Horrified Woman Finds 20 Venomous Mouse Spiders in Her Pool in Australia

October 12, 2020 Updated: October 23, 2020

It isn’t unheard of to find snakes, frogs, and other critters in a backyard pool—if you have one. Yet, most people don’t expect to find a cluster of poisonous spiders, alive, completely submerged in the deep end.

But that’s exactly what one Darwin woman discovered last month.

Lauren Merritt was horrified when she stumbled upon nearly 20 venomous mouse spiders lying at the bottom of her pool. Some of them were dead, but others were alive, even after lying there for quite some time.

Epoch Times Photo
(Courtesy of Lauren Merritt)

Experts warn Australian residents to be wary of pool visitors, issuing reminders that even if they’re fully submerged in chlorinated water, some critters may still be alive.

In fact, mouse spiders can live underwater for up to 24 hours. This creepy crawler has the unique ability to form an air bubble with the hairs on its back, a trick that allows it to breathe underwater.

Hoping for a positive identification on the spiders she’d removed from her pool, Merritt posted a few pictures on social media.

Commenters pointed out the dangers of moving a mouse spider from the water, commenting on its strange ability to “reanimate” after appearing dead for some time.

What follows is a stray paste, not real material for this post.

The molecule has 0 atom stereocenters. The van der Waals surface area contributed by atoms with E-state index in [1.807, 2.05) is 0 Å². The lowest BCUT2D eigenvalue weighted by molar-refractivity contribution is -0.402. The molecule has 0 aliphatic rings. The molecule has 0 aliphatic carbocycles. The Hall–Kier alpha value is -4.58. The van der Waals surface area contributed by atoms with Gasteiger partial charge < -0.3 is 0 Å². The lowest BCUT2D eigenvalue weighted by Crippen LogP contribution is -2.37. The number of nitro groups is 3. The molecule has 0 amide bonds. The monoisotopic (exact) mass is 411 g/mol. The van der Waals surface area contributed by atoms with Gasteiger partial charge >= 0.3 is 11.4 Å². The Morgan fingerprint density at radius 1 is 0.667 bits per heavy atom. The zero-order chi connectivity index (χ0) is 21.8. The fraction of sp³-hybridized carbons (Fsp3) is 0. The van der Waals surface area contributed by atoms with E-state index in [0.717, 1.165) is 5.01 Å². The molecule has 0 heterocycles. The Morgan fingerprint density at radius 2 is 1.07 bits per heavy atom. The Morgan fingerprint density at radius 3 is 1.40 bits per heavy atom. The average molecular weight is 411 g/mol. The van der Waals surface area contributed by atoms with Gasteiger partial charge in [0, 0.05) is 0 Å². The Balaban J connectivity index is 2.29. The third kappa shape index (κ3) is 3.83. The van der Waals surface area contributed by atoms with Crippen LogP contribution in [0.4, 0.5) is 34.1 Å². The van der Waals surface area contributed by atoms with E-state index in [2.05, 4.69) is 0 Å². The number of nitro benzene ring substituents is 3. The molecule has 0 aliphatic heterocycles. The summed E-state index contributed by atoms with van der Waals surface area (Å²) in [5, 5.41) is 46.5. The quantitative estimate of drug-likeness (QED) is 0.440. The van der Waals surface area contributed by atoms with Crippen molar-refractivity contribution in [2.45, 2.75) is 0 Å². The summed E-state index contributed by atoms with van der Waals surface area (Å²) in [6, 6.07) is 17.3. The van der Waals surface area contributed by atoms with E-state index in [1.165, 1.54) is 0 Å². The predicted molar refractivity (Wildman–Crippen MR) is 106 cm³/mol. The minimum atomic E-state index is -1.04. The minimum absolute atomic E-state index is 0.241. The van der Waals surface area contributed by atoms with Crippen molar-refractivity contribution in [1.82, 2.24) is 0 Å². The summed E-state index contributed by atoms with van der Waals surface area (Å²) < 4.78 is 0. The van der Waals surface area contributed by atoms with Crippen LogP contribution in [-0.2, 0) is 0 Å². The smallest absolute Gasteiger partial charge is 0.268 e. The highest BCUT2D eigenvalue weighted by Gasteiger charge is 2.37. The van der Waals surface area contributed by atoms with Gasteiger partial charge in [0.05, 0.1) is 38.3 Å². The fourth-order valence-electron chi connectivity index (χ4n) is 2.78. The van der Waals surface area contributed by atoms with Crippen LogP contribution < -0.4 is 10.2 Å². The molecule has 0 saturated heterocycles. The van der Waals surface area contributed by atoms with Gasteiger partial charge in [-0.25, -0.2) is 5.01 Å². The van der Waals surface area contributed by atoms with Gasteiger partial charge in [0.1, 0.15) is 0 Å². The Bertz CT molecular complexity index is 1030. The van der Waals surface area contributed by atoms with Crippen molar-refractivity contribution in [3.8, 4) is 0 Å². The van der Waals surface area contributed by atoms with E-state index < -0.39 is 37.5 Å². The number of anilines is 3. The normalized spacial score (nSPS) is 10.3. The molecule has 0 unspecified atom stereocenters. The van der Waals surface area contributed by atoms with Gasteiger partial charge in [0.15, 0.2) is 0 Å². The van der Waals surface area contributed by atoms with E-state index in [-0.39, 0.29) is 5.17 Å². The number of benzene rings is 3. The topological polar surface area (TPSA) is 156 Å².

Epoch Times Photo
(Courtesy of Lauren Merritt)

“Spooky when you have piles of leaves on bottom of pool,” one person advised.

“Be careful with the ones you think are dead,” another comment read. “They have a habit of coming back to life!”

Another Darwin resident, Jens Ehrheart, shared a similar experience, along with a frightening photo of his own.

Epoch Times Photo
(Courtesy of Jens Ehrheart)

Experts issued similar warnings, stressing that unless there’s a huge infestation, it’s best to just leave the spiders alone.

Julian Bracewell from Pest2Kill, a pest control company located in the eastern suburbs of Sydney, told DailyMail that residents of Australia are most likely to spot mouse spiders between September and May.

During this time, it’s quite common for mouse spiders to fall into swimming pools due to rising temperature levels.

“A lot of people confuse Mouse spiders for Funnel Webs,” Bracewell said. “They’re very similar looking and are ground dwelling as well.”

Epoch Times Photo
(Christopher Robin Smith Photography/Shutterstock)

Bracewell warns residents to exercise caution. He also pointed out that it’s important to hose down children’s toys and wear proper gloves when gardening to protect from spider bites.

“A bite is pretty painful and will cause illness to young children. It’s similar to a Redback, their fangs are pretty long and anyone bitten should be taken to hospital.”

Each year, Australia experiences roughly 1,000 hospital visits due to spider bites, though there has been only one known death from spider bites in the last 37 years.

Bracewell also advises against residents trying to remove mouse spiders on their own.

“If you see burrows in your garden, call an expert,” he said. “I wouldn’t handle that yourself.”

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